These were the last words of Hendrik Witbooi (1830 – 1905), on 29 October 1905, after he was wounded during guerilla war operations around Vaalgras, //Kharas Region. These visionary words keep me awake to ponder on what it could have meant to the offspring, descendants and Namibian nation at large, in an independent Namibia.
The Founding President Dr Sam Nujoma, recognised Hendrik Witbooi, with other national heroes at the inauguration of the Heroes Acre in Windhoek on 26 August 2002. In his inaugural statement of Heroes Acre, Dr Nujoma, said that “Kaptein Hendrik Witbooi was the first African leader who took up arms against the German imperialists and foreign occupiers in defence of our land and territorial integrity. We, the new generation of the Land of the Brave, are inspired by Kaptein Hendrik Witbooi’s revolutionary action in combat against the German imperialists who colonized and oppressed our people. To his revolutionary spirit and his visionary memory we humbly offer our honour and respect.”
The revolutionary spirit and visionary memory of Hendrik Witbooi require us the offspring to highlight some of the milestones achieved by him in his pursuit to free Namibia from the colonial yoke. When coming into contact with German imperialists, Hendrik Witbooi immediately recognized the danger posed by these invaders and fiercely opposed them.
He warned other tribal chiefs, with whom he had differences, that their differences were nothing compared to the dangers of German invasion. He wrote to other Nama chiefs to stand together in unity against the German imperialists’ invasion in the following words ““Come brothers, let us together oppose this danger which threatens to invade our Africa … The emperor of Germany has no business in Africa whatsoever.”
Hendrik Witbooi took the matter of land occupation to authorities in the then British South Africa. He appealed to the British governor of the Cape Colony that conflict and war would be imminent, if Germans continued to occupy their lands and settlements by force. In his words, “We cannot tolerate that. We did not give our land away, and what has not been given by the owner, cannot be taken by another person…”
These were words of Hendrik Witbooi already around the 1890s, which speaks volumes of his vision for Africa, foreign policy, conflict resolution and mediation, on colonialism and Pan-Africanism, long before the Organization of African Unity (OAU) was born on 25 May 1963.
During the scramble for Africa around 1885, in one of his meetings with Curt von Francois on 9th June 1892, he declared to von Francois that the great Namaqualand belonged to them, “This part of Africa is the realm of the red chiefs …” The arbitrary distribution of land should therefore be dealt with very carefully and with the sensitivity it deserves.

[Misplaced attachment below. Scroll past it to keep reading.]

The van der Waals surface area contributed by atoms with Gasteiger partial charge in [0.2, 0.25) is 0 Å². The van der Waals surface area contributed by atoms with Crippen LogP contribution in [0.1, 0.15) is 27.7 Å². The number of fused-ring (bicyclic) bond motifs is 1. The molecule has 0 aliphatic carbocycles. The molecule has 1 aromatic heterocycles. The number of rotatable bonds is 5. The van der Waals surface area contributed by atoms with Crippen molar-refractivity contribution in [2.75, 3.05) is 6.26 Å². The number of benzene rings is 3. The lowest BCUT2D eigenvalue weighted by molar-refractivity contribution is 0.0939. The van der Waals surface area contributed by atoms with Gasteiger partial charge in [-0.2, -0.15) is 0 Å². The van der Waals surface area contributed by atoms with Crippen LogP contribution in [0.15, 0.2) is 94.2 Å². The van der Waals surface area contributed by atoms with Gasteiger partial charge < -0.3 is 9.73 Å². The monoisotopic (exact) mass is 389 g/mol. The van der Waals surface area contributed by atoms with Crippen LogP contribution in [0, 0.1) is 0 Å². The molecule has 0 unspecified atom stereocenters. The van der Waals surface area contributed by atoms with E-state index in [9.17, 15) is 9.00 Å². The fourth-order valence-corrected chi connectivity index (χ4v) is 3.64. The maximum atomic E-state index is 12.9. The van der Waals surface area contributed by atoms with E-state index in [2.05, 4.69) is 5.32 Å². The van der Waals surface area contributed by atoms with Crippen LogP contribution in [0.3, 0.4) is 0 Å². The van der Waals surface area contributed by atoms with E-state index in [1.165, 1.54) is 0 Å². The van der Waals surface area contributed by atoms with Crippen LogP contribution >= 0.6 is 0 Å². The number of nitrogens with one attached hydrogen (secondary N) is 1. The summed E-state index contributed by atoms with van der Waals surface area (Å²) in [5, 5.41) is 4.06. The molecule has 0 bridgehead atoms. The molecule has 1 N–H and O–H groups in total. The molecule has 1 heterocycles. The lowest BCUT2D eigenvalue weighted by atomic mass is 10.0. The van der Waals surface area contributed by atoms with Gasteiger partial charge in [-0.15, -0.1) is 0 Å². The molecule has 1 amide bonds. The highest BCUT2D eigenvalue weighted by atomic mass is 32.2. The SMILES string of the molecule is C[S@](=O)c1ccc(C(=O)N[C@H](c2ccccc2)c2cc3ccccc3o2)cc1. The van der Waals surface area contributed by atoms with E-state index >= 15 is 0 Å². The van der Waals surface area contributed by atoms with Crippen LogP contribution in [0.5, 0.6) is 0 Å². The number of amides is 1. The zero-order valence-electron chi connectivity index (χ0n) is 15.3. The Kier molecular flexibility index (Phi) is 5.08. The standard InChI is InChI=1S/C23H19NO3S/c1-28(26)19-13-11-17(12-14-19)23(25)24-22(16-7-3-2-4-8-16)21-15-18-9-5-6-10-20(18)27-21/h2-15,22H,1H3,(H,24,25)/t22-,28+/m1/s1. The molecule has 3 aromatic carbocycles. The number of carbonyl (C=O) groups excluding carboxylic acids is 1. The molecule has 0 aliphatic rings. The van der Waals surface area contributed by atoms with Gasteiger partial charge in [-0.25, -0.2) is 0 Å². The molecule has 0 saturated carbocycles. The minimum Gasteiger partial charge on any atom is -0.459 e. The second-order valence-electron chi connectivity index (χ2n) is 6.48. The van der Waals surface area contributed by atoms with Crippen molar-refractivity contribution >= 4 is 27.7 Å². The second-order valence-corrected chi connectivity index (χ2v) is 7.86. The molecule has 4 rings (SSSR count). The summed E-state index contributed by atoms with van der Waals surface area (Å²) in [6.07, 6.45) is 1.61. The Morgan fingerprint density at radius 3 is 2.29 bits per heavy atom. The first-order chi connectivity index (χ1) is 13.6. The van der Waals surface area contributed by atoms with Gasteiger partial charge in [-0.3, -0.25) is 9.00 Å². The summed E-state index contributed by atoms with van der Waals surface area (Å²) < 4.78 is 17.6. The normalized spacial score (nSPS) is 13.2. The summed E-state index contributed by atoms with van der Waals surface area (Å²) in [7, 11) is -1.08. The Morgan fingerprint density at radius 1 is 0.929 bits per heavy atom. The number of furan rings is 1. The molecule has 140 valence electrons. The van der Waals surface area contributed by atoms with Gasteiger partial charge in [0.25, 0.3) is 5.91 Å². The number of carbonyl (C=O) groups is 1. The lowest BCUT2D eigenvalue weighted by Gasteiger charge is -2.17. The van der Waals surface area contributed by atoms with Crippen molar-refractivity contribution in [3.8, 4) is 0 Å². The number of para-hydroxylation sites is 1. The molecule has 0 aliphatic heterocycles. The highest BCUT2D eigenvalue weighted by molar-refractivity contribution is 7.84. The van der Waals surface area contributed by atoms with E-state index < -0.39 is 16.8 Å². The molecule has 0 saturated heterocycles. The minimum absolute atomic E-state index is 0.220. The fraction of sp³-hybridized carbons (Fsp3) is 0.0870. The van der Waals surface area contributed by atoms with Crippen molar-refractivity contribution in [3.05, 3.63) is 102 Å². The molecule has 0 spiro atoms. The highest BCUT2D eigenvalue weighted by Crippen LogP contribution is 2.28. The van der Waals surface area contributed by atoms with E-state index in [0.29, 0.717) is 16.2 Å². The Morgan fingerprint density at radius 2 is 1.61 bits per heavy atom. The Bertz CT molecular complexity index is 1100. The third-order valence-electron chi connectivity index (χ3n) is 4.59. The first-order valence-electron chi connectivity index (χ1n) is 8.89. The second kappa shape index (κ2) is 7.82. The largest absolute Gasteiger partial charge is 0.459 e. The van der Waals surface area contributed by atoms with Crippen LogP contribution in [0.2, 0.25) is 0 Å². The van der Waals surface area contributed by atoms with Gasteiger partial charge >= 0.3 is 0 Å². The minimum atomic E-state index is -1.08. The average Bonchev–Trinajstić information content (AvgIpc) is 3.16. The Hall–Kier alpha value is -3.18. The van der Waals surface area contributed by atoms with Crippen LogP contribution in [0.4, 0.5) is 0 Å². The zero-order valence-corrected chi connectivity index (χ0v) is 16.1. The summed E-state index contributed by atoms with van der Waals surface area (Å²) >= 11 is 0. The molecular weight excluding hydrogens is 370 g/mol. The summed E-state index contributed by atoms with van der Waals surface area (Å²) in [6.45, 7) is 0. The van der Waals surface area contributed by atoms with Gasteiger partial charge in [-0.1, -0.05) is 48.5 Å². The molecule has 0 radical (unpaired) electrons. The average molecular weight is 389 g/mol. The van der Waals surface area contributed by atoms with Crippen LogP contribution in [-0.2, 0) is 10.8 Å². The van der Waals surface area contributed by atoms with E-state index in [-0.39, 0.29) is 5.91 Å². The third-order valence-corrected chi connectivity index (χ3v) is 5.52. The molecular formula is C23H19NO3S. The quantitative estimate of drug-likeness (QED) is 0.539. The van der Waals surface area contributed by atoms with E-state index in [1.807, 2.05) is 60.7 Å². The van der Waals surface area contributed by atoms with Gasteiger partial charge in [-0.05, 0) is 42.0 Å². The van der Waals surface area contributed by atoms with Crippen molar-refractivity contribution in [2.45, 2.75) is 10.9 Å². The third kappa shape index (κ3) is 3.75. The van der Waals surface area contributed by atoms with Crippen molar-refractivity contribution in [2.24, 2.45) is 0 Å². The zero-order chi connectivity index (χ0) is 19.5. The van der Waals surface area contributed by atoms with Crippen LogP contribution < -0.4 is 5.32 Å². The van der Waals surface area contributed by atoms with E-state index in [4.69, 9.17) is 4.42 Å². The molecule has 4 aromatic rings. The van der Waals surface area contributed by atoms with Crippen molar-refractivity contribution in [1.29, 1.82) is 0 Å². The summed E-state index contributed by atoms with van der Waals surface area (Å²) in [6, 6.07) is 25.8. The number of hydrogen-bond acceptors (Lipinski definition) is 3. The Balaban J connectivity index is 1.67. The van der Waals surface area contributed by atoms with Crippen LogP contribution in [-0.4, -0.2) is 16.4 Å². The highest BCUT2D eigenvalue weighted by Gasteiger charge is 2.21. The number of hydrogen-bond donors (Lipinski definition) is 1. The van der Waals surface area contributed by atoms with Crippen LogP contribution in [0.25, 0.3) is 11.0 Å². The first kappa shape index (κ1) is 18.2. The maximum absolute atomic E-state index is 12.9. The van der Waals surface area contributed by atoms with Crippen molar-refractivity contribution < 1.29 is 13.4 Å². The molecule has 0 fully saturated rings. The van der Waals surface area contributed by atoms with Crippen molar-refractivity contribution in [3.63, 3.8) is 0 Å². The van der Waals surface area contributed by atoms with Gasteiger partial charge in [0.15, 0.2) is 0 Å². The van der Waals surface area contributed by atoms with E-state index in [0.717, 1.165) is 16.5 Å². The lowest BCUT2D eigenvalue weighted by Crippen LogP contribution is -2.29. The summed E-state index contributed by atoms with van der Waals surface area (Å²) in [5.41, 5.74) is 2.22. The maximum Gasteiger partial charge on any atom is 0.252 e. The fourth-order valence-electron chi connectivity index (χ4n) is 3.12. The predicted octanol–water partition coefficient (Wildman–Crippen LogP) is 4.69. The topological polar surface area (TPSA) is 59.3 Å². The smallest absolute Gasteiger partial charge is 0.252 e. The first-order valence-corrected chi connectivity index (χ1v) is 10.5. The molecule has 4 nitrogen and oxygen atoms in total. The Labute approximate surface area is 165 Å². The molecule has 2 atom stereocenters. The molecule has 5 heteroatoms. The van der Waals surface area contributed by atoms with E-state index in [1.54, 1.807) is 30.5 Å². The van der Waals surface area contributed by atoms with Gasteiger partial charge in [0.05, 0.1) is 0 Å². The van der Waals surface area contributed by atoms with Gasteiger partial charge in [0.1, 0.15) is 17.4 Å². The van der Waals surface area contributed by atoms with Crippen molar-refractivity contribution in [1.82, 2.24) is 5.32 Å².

When looking at Naukluft, the area regarded as Sperrgebiet, which was a no-go area until recently, and tourists route, is where Hendrik Witbooi surrendered himself to German imperialist forces and signed a peace treaty on 15 September 1894. Conservancies could be set up for the youth and offspring of Hendrik Witbooi in that area. This is to promote the culture and share the history of his legacy. Hoornkranz is another place where the first bullets were shot. I visualize a shrine of Outa !Nanseb at this site. All Namibians irrespective of race and ethnicity could come and display and celebrate these heroes.
Such places will instil unity and appreciation and acceptance of differences, and unitedly strive for economic freedom. This is where we need to tell the nation about the bloodshed that watered our freedom, and to instil the lost dignity, self-actualisation, belongingness and worth to our children.
The offspring of Hendrik Witbooi have been branded and labelled as drunkards, lazy and without morals. But Witbooi taught strict discipline, and “forbade his people to use alcohol”. He “… separate(d) his soldiers from their womenfolk for two weeks before setting out on military campaigns”.
Hendrik Witbooi has been projected as having a complex nature and his actions as relentless, violent, and cunning, but yet merciful, religious and forgiving. Some writers said that “the price that leadership brings with itself is that a … leader’s life always finds itself scrutinized, criticized and magnified”. Today’s leaders should take a leaf out of this statement.
Our conclusion is that Hendrik Witbooi’s legacy is not properly celebrated. Nor are his offspring adequately compensated and rewarded for their contribution to the struggle for liberation. My appeal therefore is for the offspring of Hendrik Witbooi to benefit from his legacy and rich historical knowledge that is archived in the National Archives in Namibia and the world.
They should be assisted to study history, geology, medical fields, traditional and herbal plants, engineering and many other fields. When witnessing graduation ceremonies of UNAM, NUST and IUM yearly, it is a pitiful picture to see the visible absence of the offspring of Hendrik Witbooi.
Hendrik Witbooi said to his warriors, “It is enough. The children should now have rest,” meaning, that the struggle was long and bitter, and that the harvesting period is now, through economic emancipation and participation. Let my children also take part and enjoy the fruits we fought and died for.
* Annarine Jacobs holds a BA Political Science and Psychology degree from the University of Namibia (2004) and is from the Gaob Hendrik Witbooi clan, /Khowese //Aes.